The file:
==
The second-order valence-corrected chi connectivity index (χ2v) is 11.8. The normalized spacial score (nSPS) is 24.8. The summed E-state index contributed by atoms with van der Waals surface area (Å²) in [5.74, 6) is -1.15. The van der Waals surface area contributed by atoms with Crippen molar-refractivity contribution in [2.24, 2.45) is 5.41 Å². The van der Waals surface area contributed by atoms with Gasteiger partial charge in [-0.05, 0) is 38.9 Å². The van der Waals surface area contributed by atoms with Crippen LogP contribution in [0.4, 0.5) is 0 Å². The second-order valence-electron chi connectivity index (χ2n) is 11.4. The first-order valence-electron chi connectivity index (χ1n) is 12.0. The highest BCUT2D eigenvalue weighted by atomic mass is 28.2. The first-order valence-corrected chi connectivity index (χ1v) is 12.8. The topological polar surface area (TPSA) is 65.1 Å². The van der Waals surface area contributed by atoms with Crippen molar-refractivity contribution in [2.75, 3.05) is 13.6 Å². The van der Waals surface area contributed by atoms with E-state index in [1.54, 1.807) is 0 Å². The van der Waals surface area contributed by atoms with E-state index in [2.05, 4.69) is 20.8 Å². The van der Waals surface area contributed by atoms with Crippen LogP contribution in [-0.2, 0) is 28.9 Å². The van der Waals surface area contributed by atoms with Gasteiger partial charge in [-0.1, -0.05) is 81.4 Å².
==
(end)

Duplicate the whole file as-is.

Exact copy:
The second-order valence-corrected chi connectivity index (χ2v) is 11.8. The normalized spacial score (nSPS) is 24.8. The summed E-state index contributed by atoms with van der Waals surface area (Å²) in [5.74, 6) is -1.15. The van der Waals surface area contributed by atoms with Crippen molar-refractivity contribution in [2.24, 2.45) is 5.41 Å². The van der Waals surface area contributed by atoms with Gasteiger partial charge in [-0.05, 0) is 38.9 Å². The van der Waals surface area contributed by atoms with Crippen LogP contribution in [0.4, 0.5) is 0 Å². The second-order valence-electron chi connectivity index (χ2n) is 11.4. The first-order valence-electron chi connectivity index (χ1n) is 12.0. The highest BCUT2D eigenvalue weighted by atomic mass is 28.2. The first-order valence-corrected chi connectivity index (χ1v) is 12.8. The topological polar surface area (TPSA) is 65.1 Å². The van der Waals surface area contributed by atoms with Crippen molar-refractivity contribution in [2.75, 3.05) is 13.6 Å². The van der Waals surface area contributed by atoms with E-state index in [1.54, 1.807) is 0 Å². The van der Waals surface area contributed by atoms with E-state index in [2.05, 4.69) is 20.8 Å². The van der Waals surface area contributed by atoms with Crippen LogP contribution in [-0.2, 0) is 28.9 Å². The van der Waals surface area contributed by atoms with Gasteiger partial charge in [-0.1, -0.05) is 81.4 Å².